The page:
Although some parts of the industry already do so, it is not
necessary to accept lower returns from ESG products in the
capital markets or other financial investments. Richard
Mattison, CEO at Trucost ESG Analysis, part of S&P Global,
said that the sacrifice is unnecessary in the long term.
Speaking to IFLR for our
special report on ESG, Mattison said that industry
discussions about lower returns tend to refer to cycles of one
to four years maximum, which does not reflect the lifecycle of
the average investment or pension fund.
We asked a number of ESG managers from banks and asset
managers whether they would be willing to accept lower returns
for ESG products. An overwhelming 80% of respondents said that
Mattison, however, does not feel that this is necessary.
"Firms should not be willing to accept lower returns over
the average time horizon of a pension fund. In the long term
they should actually expect higher returns," he said.
See also: ESG: Asset managers vary in
In his view firms can easily create passive investment
structures, funds or indices that can accurately mirror a
benchmark while reducing CO2 by up to 40 or 50% over time. "You
don't have to sacrifice returns at all. That is a purely
quantitative-based approach in the context of an index," he
The difficulty on the active side is that when sceptics cite
volatility and lack of return, they discuss a wide range of
different investments, from early-stage sustainable tech all
the way to offshore wind, which now reliably produces energy at
cheaper costs than normal grids. "There are ways of creating
investment structures that reliably mirror benchmarks that look
at and replicate returns while creating more desirable societal
outcomes," said Mattison.
Tim Cameron, head of the asset management group at the
Securities Industry and Financial Markets Association, told
IFLR that in his experience asset managers don't actually
expect lower returns. "They can be competitive and not
necessarily accept lower returns. It's part of the competitive
evaluation. Most people who act in the ESG space tell you they
are going to be competitive with market-appropriate
benchmarks," he said.
On the in-house side, Emily Chew, global head of ESG
research and integration at Manulife Investment Management,
said that her firm believes sustainability helps to drive
financial value, and does not view it as necessary or desirable
to accept lower returns in order to integrate ESG factors into
"The ability to create financial value depends on the health
of our natural environment and the strength of the social
infrastructure in our communities. As such, we believe that ESG
analysis is integral to understanding the true value of an
investment," she said.
"Conversely, we believe it will probably become necessary to
accept lower returns if sustainability is not considered in
See also: High hopes for EU sustainable finance
Sustainability will arguably be the most significant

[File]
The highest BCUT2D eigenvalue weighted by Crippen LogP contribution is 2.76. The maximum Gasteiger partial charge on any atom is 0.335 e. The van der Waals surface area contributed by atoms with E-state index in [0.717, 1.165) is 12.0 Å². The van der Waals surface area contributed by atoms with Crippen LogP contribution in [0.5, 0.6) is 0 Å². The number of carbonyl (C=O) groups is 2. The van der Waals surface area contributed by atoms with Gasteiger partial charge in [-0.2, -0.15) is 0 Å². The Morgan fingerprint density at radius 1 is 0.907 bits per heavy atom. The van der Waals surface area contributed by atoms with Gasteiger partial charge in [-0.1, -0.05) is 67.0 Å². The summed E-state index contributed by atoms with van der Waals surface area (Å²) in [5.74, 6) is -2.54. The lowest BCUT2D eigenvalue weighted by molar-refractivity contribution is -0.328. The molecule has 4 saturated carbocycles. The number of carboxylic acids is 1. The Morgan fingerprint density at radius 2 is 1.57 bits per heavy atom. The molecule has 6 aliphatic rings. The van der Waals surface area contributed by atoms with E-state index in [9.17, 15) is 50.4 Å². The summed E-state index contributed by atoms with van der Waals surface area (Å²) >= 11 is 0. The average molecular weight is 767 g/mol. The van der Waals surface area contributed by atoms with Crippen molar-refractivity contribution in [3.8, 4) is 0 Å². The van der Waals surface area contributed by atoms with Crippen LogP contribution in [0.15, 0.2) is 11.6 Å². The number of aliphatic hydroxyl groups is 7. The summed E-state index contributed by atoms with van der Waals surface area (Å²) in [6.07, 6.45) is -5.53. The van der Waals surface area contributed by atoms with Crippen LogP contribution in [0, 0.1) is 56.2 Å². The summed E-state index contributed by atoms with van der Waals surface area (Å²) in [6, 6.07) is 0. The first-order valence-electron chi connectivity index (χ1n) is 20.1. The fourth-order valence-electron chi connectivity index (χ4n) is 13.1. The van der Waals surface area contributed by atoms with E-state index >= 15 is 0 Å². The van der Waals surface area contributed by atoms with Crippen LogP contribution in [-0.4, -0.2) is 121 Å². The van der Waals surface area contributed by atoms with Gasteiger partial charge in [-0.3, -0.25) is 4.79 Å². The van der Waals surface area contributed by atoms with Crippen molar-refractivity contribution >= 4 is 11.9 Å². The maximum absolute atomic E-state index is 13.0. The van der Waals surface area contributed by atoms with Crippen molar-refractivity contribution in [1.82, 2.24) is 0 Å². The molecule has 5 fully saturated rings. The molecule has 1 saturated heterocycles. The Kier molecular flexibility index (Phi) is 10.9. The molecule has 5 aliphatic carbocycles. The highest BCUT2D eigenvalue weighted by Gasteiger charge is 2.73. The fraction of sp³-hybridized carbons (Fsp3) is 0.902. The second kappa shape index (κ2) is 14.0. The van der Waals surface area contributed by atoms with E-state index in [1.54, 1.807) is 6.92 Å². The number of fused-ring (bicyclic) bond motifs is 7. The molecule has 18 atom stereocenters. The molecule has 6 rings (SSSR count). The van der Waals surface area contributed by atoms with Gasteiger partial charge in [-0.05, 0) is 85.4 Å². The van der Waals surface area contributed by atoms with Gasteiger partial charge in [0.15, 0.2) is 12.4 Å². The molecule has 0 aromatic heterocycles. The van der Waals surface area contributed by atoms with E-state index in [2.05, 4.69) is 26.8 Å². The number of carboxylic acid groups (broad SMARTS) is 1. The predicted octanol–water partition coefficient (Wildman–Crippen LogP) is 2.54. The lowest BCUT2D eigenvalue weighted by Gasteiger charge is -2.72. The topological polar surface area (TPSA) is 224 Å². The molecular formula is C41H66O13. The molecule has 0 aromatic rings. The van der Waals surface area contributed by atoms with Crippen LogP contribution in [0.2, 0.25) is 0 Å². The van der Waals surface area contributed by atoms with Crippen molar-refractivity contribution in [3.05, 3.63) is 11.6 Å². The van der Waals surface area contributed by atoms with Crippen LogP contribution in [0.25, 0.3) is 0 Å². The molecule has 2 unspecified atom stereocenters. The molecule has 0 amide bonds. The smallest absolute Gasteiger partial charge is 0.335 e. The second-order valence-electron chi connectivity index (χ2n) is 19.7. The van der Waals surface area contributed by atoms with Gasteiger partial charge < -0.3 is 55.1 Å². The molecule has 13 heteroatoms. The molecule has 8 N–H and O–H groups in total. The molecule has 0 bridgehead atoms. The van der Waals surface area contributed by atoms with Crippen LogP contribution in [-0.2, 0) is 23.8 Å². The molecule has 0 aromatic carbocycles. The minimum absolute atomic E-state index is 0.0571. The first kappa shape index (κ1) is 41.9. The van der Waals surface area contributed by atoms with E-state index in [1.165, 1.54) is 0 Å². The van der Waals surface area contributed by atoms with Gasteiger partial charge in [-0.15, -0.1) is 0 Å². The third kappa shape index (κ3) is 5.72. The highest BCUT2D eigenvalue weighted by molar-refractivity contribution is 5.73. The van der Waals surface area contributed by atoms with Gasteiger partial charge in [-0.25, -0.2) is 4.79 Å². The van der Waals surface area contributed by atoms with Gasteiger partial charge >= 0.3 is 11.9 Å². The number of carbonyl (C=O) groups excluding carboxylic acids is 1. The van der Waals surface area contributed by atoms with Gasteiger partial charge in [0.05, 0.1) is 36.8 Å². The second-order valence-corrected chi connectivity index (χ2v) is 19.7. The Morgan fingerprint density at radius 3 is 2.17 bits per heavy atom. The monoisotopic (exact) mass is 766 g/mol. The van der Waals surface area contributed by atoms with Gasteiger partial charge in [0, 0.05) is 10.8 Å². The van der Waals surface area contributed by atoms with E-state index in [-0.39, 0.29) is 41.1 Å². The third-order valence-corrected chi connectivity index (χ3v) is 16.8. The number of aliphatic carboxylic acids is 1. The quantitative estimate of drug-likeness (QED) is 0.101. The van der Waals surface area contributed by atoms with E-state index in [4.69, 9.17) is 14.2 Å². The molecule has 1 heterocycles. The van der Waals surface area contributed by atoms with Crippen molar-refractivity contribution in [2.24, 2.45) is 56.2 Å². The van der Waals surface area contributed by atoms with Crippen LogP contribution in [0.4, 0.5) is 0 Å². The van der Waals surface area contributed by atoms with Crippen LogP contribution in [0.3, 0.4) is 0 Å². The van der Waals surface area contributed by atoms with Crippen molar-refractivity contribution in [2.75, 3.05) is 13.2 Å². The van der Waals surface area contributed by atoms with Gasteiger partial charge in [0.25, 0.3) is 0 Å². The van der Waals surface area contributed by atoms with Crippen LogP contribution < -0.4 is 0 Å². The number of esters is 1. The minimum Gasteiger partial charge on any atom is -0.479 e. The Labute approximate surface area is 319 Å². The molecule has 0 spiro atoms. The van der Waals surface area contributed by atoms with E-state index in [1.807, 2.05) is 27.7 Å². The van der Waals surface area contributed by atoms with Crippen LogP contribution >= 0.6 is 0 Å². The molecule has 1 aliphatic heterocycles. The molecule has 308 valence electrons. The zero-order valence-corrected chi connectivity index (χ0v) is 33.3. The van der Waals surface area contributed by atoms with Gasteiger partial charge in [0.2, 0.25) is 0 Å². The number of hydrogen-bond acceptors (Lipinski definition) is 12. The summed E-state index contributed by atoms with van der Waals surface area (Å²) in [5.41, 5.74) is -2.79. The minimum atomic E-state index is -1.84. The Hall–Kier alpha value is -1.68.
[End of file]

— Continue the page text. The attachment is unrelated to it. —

mega-trend shaping the world’s economy over the
coming decades. As sustainability themes increasingly come to
the fore for the companies in which firms invest, the
research-driven contextual insight of active investment
managers will be critical for properly assessing and responding
to the related risks and opportunities for clients.
Is it already happening?
In conversation with a number of survey respondents, it
became clear that in certain parts of the market, ESG products
are already outperforming their conventional counterparts.
Anne van Riel, head of sustainable finance in the Americas
for ING, said that her firm offers sustainability-linked loan
products with a discount - albeit small - if companies meet ESG
"We are a corporate and we need to make our returns, so we
accept marginal discounts and we see a risk-return trade-off.
We ultimately believe that companies that have better polices
in place have a better ESG performance, and also have lower
risk," she said. "From a risk-return perspective it still meets
our interests. Ultimately, longer term, that profile should
remain intact, and if you accept lower returns you should also
be met with lower risks."
An EU-based asset manager also confirmed that it is already
happening, and added that the reverse is also becoming true.
Essentially, there is a link between ESG and credit risk, but
it is typically long term.
"If you are willing to accept a lower return on the short
term stability when the connection between ESG and credit is in
the long term, the reality is you may have a shorter facility
with the client, or you may have a long term security with the
client," they added. "Influencing the behaviour of the client
in the short term may be important, not for the short term
facility, but for the long term security that you also have on
In the future it is not impossible to imagine that adequacy
ratios for banks are tilted in favour of green - or
disincentivise brown by creating a prudential measure to
rebalance portfolios towards green.
Read the full survey here
also: Critical challenges facing the green bond